You seem to have the perfect plan. After all, you haven’t run into any glitches, or if you have, they seem pretty minor to you right now. Does that mean you should just stick with what seems to work?

No, and here is why.

Insurance companies are increasingly competitive with each other for money and for the number of insured people. There may be even better plans out there that increase your coverage, save you money on premiums, prescriptions, or other benefits, or even provide better customer service.

So do the research, put it on a spreadsheet, and run the numbers.

Also keep in mind that if you call a 1-800 number for an insurance plan you heard about on TV, in the mail, or anywhere else, you are only going to get ahold of the representative of that company who has a vested interested in selling you their company’s product.

Find an independent agent who does not work for a single insurance company, so you can look at your options from an objective standpoint and get help finding out which plan works for your specific needs.

You might be surprised by which plans are actually better for you, and then you can sit back and enjoy the results of your research – extra money in your budget and peace of mind for your healthcare needs.

The Differences Between Medicare Advantage And Medicare Supplement Insurance

Original Medicare may offer a lot of flexibility in choosing medical providers, but it does not cover everything.

This is where Medicare Supplement Insurance, also known as Medigap, comes in. It is meant to cover the gaps where Original Medicare does not offer coverage.

Some people make the mistake of believing that this is the same as Medicare Advantage. Another common mistake is going from Original Medicare to Medicare Advantage, dropping the Medigap plan along the way.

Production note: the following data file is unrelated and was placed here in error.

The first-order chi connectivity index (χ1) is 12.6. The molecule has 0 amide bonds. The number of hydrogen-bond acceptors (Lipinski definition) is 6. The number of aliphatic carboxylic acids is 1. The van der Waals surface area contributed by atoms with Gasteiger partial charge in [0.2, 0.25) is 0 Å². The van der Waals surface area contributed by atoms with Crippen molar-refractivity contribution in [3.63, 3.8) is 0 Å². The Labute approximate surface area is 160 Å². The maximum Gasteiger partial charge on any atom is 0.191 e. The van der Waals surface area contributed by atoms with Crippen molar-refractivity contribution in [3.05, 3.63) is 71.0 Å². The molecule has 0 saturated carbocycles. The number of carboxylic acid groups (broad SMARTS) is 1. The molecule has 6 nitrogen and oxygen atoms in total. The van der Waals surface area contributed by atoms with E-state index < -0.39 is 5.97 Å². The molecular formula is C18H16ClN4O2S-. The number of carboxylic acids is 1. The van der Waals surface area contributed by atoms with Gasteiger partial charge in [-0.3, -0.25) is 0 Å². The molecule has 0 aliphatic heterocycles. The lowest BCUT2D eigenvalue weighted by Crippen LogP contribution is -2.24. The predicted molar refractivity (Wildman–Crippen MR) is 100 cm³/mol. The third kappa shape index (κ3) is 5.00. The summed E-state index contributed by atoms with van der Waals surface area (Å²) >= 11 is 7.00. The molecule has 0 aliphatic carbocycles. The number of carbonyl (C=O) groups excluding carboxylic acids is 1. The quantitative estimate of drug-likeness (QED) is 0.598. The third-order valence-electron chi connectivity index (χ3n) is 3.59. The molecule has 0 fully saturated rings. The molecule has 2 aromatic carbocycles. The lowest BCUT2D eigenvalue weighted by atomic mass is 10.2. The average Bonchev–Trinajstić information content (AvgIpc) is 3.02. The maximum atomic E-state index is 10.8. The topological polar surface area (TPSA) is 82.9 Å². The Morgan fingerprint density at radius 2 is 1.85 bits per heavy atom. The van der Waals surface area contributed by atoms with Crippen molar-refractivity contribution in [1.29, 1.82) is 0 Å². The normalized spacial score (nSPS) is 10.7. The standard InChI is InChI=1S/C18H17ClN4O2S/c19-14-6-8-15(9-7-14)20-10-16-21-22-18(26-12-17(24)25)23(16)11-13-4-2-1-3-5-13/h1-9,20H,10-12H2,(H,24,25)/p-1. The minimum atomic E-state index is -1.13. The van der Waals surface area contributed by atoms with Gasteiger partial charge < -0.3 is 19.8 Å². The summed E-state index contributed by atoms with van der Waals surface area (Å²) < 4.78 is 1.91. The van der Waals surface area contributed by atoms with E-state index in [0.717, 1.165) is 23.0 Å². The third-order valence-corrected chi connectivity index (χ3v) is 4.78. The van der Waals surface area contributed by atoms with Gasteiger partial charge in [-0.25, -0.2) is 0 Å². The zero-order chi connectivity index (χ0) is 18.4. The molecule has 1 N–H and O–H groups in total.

This can make it very difficult to obtain Medigap coverage again if you decide to switch back to Original Medicare again. Medigap is controlled by each state, which means there are different laws regarding it’s coverage.

Some states, such as Illinois, for example, let you change your Medigap plans every year without question. Other states do not allow you to change your plan without the process of medical underwriting. If you have pre-existing conditions, you may not even be allowed to change your Medigap plan at all.

The Most Common Mistake

The most common mistake people mistake is not doing anything at all during Medicare’s Open Enrollment Period. Many people settle for what seems easiest, but that ‘ease’ could cause a lot of problems in the future. It always pays off to do your research and find the best plan for your budget and your healthcare needs.

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One Comment

  1. I have Tricare and have received my Medicare card services starting in Sept. 2019, my 65 birthday. The card does read Medicare A And B, which is needed in order to keep my Tricare For Life. I am very confused as to what plan I need.
    There are soo many plans.
    I also need dental and vision coverage which Tricare does not cover.
    Do I keep what has been assigned by Social Security? I am very confused and would like to be well educated/ informed before I turn 65.
    My main concern is to make sure I have Part B in order to maintain Tricare.
    Of course prices on these plans are very important.

    Any guidance is greatly appreciated.